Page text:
It’s barely just begun, but are you enjoying the 2020 Presidential Campaign as much as I am? Or are you not a fellow political junkie? Trust me, there’s good stuff there: Two nights of Democratic debates with a total of 20 candidates, any one of whom I would find preferable to the current situation. And there are even a few more who didn’t make the cut first time but could still do so. Smart, articulate, brimming with ideas; as a bench, all give me hope.
Along with politics, I am also a language enthusiast. I enjoy the words being added to the lexicon during the campaign. We already were aware of “mansplaining,” which any woman alive in the last hundred years could recognize immediately, but after last night’s second televised event – more raucous than the first rather polite offering – we met “manterrupting.” Again, instantly recognizable.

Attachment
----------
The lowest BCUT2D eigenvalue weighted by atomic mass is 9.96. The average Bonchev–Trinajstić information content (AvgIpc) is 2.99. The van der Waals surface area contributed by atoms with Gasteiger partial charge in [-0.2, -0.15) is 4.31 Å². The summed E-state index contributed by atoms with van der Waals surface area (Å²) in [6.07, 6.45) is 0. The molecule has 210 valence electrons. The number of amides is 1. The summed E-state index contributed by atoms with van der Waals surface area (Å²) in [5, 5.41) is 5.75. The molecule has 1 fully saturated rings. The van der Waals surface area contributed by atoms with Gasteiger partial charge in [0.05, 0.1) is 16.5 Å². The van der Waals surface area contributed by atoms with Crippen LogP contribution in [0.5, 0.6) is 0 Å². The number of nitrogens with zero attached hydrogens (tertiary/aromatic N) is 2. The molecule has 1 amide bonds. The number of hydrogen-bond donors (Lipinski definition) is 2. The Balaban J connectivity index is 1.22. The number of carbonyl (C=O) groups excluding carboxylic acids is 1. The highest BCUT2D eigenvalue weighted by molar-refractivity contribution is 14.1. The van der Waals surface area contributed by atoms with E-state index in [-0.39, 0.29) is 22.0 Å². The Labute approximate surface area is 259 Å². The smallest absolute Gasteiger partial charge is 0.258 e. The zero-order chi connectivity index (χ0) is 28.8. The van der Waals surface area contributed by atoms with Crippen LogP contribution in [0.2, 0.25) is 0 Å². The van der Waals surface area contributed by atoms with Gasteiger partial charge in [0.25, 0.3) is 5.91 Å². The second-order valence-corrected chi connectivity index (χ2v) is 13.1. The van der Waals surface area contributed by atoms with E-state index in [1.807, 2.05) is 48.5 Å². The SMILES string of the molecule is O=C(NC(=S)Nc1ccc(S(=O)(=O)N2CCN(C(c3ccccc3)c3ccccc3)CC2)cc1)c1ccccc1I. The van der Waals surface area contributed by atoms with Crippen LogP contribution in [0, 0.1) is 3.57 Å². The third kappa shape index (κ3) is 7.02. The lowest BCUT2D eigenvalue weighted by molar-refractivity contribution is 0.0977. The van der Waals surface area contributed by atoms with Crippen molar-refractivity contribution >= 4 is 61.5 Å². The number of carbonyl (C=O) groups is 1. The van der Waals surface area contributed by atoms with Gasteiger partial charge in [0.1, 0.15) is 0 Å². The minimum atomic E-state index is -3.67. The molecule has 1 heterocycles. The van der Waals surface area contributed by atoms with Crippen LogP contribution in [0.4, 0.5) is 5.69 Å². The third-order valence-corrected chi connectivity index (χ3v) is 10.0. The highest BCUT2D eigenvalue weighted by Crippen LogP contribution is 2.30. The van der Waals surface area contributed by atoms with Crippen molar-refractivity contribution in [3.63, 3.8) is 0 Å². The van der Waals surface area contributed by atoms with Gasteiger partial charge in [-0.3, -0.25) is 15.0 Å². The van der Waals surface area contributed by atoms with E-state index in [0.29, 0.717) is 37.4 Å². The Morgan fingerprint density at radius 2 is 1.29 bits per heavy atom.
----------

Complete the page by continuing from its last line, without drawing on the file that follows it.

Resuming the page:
I have been mulling over whether there could be similar terms for what older people encounter. In a conversation a while back with an adult person I know, an adult but not one as old as I – who is? – I remarked that increasingly I find myself being interrupted in mixed-age group conversations as if what I’m trying to add has so little consequence that it doesn’t warrant slowing down the rest of the conversation. “When did I get so boring?” I wondered. “Yes,” she said. “I know what you mean. And how about when entire conversations go by around you as if you weren’t there?”
Did we do that to older people in the past? Were we that rude? There needs to be a term for that. “Elderterrupt” perhaps or “elderignore.” No wonder elders tend to cluster together instead of mixing in with all ages.
Everyone needs to emulate one individual I see on the news frequently who refuses to be interrupted: “Excuse me, I am speaking here . . .”